NASA Contract Management:

Improving the Use of DCAA's Auditing Services

NSIAD-94-229: Published: Sep 30, 1994. Publicly Released: Nov 15, 1994.

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Pursuant to a congressional request, GAO reviewed the National Aeronautics and Space Administration's (NASA) management and use of the Defense Contract Audit Agency's (DCAA) audit support services, focusing on NASA: (1) need for an enforcement mechanism to deter contractors from claiming unallowable costs; (2) use of DCAA proposal audit services; (3) involvement in audit planning; (4) oversight of contract audit and administration services; and (5) backlog of contracts awaiting closeout.

GAO found that: (1) Congress recently gave NASA authority to assess penalties against its contractors for unallowable cost claims, which amount to millions of dollars; (2) although NASA requested proposal pricing support from DCAA in appropriate circumstances and adequately considered DCAA recommendations, over 70 percent of NASA contracts did not properly document the status of contractors' business systems prior to negotiations; (3) NASA and DCAA have improved communication and audit coordination, but NASA is still not sufficiently involved in the DCAA audit planning process or DCAA audit coverage to ensure that contractors receive appropriate and timely audits; (4) NASA contract audit tracking and follow-up systems are incomplete and not in compliance with guidance; (5) NASA does not make timely resolution decisions on contract audit report recommendations or consistently oversee and document Department of Defense (DOD) audit resolutions on those contracts delegated to DOD; and (6) NASA does not timely close out contracts after work has been completed, which increases its exposure to contractors' financial and internal control problems, delays corrective actions, and could lead to excessive billings on subsequent contracts.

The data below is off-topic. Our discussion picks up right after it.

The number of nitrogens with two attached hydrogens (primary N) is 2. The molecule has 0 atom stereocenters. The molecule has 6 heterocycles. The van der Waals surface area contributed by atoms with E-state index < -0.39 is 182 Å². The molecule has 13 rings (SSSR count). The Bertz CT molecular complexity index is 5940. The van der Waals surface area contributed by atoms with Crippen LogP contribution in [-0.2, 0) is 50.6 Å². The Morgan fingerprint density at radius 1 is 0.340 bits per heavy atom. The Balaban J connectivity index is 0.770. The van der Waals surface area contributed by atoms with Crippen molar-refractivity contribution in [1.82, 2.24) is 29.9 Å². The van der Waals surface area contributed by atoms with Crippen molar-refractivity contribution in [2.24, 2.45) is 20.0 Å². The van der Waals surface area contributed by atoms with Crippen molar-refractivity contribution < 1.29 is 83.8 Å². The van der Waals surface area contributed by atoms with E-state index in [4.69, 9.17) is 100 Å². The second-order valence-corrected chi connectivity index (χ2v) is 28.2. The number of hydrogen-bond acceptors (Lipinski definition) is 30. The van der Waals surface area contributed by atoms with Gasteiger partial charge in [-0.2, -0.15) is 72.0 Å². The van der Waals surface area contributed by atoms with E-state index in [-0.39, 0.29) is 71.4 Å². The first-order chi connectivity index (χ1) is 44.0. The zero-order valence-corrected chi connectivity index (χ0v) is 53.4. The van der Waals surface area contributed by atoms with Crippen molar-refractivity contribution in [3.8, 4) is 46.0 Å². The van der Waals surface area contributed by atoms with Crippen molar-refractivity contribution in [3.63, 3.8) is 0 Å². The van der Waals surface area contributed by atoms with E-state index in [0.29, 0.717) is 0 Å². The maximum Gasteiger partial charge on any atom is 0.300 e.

Recommendations for Executive Action

  1. Status: Closed - Implemented

    Comments: NASA's Associate Administrator for Procurement established a policy requiring all NASA contracting officers to maintain an ongoing dialogue with Defense Department administrative contracting officers (ACO) who have been delegated activities on NASA contracts. The new policy also requires contracting officers to conduct semi-annual reviews on the status and disposition of significant audit findings and document the results in contract files. This new policy is a significant change from past practice of not coordinating with DOD ACOs on a regular basis. Though the policy does not specifically establish a headquarters monitoring function, it does set up a monitoring mechanism at the level most able to deal with audits on a detailed, contract-specific basis. As such, this action satisfies the intent of the recommendation.

    Recommendation: The Administrator, NASA, should monitor audit findings and recommendations that could affect NASA contracts that are resolved by DOD administrative contracting officers and document their status and disposition in contract files.

    Agency Affected: National Aeronautics and Space Administration

  2. Status: Closed - Implemented

    Comments: NASA issued a new NASA Federal Acquisition Regulations Supplement on March 31, 1995, that included audit tracking resolution provisions. NASA is also developing a NASA-wide tracking system for DCAA cost audits similar to a tracking system now in use for GAO/Inspector General audits. The tracking system is expected to be online in late 1997.

    Recommendation: The Administrator, NASA, should track and follow up on contract audit reports in the timely and comprehensive manner required by Office of Management and Budget Circular A-50.

    Agency Affected: National Aeronautics and Space Administration

  3. Status: Closed - Implemented